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Monday, October 7, 2013

Guernsey lily Flowers

Type of Flowers 
Guernsey lily: 
Guernsey lily called ( Nerine sarniensis,Jersey lily) is a species of flowering plant. Despite its common name it is neither a true lily nor does it originate from the Channel Isles. In fact, as a member of Amaryllidaceae it is more closely related to Amaryllis and Sternbergia, and native to the Northern and Western Capes of South Africa. It is a bulbous perennial growing to 45 cm (18 in) tall by 8 cm (3 in) wide, with strap-shaped leaves and umbels of crimson, lily-like flowers with conspicuous stamens, in late summer and early autumn. Widely cultivated in the temperate world, it is particularly associated with the island of Guernsey, as reflected in both its Latin and common names (sarniensis means "from Guernsey").It requires winter protection in colder areas. It has gained the Royal Horticultural Society's Award of Garden Merit. 
The Guernsey Lily was the first Nerine to be cultivated in Europe and is reported to have been grown in Paris in 1630. 200 years later and the Nerine blooms were among the first flowers to be exported to London in the infancy of the island's s horticultural industry. 
The Guernsey lily or 'Nerine sarniensis' was so-named because Sarnia was the name given to the island by the Romans. 
The bulb is indigenous to South Africa and grows in the wild on Table Mountain and other south western mountains of the Cape Province of South Africa. There are about 30 known species of the lily, or amaryllis, growing wild in South Africa and some of these have a number of cultivated forms. In its natural state it has several colour forms ranging from scarlet to crimson, but can also be found in white.
Local legend states that the first bulbs were washed ashore on the west coast of Guernsey from a Dutch ship wrecked whilst en route from Japan. 
Another story claims that it was introduced by green fingered Roundhead General Lambert, during his imprisonment in Castle Cornet. What now seems more likely is that a homebound Dutch East India Company ship put in at Cape of Good Hope where the crew collected nerines from Table Mountain. Six bulbs were given to Jurat de Saumarez after the vessel was temporarily 'cast ashore' on mid 17th century Guernsey.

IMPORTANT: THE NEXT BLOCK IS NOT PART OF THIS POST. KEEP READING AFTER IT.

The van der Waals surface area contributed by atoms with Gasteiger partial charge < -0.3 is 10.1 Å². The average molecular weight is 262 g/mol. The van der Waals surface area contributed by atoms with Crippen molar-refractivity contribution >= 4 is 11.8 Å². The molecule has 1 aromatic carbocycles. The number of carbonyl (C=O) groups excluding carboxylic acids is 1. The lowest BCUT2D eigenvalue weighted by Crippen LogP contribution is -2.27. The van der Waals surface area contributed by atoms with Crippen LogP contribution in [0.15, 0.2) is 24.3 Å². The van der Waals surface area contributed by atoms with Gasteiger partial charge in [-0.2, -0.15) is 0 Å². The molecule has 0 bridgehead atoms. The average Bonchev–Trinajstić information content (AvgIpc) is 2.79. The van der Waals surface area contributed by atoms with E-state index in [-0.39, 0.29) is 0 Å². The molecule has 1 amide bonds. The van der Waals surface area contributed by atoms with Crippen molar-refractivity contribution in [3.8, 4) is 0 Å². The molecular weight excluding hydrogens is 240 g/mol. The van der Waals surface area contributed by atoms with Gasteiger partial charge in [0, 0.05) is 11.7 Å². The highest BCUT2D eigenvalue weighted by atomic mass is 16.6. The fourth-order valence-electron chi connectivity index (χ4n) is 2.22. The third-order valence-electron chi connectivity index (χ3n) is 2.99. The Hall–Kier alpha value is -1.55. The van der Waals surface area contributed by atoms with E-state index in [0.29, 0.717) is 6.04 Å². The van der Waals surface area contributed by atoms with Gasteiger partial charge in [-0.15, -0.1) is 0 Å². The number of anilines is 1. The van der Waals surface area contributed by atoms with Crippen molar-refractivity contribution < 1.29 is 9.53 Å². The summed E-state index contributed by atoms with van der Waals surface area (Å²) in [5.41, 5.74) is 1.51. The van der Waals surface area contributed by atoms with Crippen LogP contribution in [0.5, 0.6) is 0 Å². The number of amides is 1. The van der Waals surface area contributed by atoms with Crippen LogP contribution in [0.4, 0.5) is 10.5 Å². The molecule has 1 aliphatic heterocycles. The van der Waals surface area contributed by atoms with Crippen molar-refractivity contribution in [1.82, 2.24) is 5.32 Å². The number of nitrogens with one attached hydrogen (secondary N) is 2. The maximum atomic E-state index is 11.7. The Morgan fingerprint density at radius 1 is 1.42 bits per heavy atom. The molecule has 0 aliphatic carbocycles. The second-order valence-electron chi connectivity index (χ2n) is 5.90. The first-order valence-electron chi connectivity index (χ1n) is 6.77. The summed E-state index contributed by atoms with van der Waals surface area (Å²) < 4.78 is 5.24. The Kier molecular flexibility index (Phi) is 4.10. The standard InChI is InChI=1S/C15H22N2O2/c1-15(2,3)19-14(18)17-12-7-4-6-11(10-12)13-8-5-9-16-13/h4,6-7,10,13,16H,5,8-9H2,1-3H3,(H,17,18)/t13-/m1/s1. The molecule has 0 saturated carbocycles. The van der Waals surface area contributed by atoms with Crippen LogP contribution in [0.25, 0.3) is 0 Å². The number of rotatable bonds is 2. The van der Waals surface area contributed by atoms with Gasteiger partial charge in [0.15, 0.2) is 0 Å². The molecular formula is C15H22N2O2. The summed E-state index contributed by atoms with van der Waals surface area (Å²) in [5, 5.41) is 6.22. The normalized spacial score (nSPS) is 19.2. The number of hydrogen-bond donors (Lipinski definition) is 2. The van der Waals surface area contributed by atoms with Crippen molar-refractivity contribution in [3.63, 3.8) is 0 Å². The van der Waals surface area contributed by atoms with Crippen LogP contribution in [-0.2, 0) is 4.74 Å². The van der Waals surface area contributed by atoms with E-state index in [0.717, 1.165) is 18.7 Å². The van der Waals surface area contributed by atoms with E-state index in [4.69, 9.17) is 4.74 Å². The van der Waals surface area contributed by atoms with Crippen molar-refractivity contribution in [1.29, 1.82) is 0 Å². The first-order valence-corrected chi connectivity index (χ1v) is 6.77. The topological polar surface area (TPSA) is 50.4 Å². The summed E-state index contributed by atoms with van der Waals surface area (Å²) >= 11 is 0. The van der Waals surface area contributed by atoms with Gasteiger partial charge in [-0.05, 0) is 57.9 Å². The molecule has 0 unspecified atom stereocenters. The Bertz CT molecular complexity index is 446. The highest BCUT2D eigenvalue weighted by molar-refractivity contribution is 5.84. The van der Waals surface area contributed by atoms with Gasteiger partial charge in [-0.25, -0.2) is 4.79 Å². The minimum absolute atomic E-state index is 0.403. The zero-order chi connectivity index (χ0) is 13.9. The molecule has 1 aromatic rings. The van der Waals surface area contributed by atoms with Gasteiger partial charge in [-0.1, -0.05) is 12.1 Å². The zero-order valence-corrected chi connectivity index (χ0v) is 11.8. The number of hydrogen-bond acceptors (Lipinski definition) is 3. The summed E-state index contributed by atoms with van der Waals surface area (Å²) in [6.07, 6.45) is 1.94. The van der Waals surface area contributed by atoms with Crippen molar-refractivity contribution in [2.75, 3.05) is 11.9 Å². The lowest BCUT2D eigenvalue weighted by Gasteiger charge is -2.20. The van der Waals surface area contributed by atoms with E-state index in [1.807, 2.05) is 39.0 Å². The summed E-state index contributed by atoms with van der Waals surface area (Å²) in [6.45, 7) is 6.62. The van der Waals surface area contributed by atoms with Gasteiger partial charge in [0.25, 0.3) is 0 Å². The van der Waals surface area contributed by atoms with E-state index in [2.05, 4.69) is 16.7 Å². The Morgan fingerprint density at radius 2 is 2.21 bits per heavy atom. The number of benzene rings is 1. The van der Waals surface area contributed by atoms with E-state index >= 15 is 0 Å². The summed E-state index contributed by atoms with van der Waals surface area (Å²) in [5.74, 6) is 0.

Guernsey Lily - the Folklore Story There is an other intriguing story of how the 'Guernsey Lily' came to the Island. Legend holds that a handsome fairy prince met and fell madly in love with Michelle de Garis, a beautiful Guernsey girl. Michelle left her cottage early one morning to see to her cows. As she entered the meadow, she was surprised to find a young man asleep on the grass. He had a particularly small stature, was finely proportioned, and remarkably handsome. Michelle stood and admired the small man dressed in green and with bow and arrow. When he awoke he told Michelle that he was a fairy prince from England and asked for her hand in marriage, as they had both instantly fallen in love. She agreed but as they headed to Fairyland she asked that she leave a token to reassure her family. The prince gave her a bulb, which she planted. Michelle's mother later discovered a beautiful flower above Vazon bay, on the west coast of Guernsey. It was the colour of Michelle's shawl and sprinkled with elfin gold - the Guernsey lily. Sometime later on, many fairy men came from Fairyland, entranced by Michelle's beauty and looking for a Guernsey girl of their own. They asked that Guernseymen gave up their wives and daughters, which ended in many battles between the fairies and Guernseymen. The Rouge Rue (Red Road) is said to have been named after a particularly fierce battle. 
Each October there is a Nerine Festival in the Guernsey events calendar. Hundreds of varieties in a wide range of colours are shown at the lower glasshouse, Candie Gardens, St Peter Port. The bulbs form part of the Guernsey National Council for the Conservation of Plants and Gardens.

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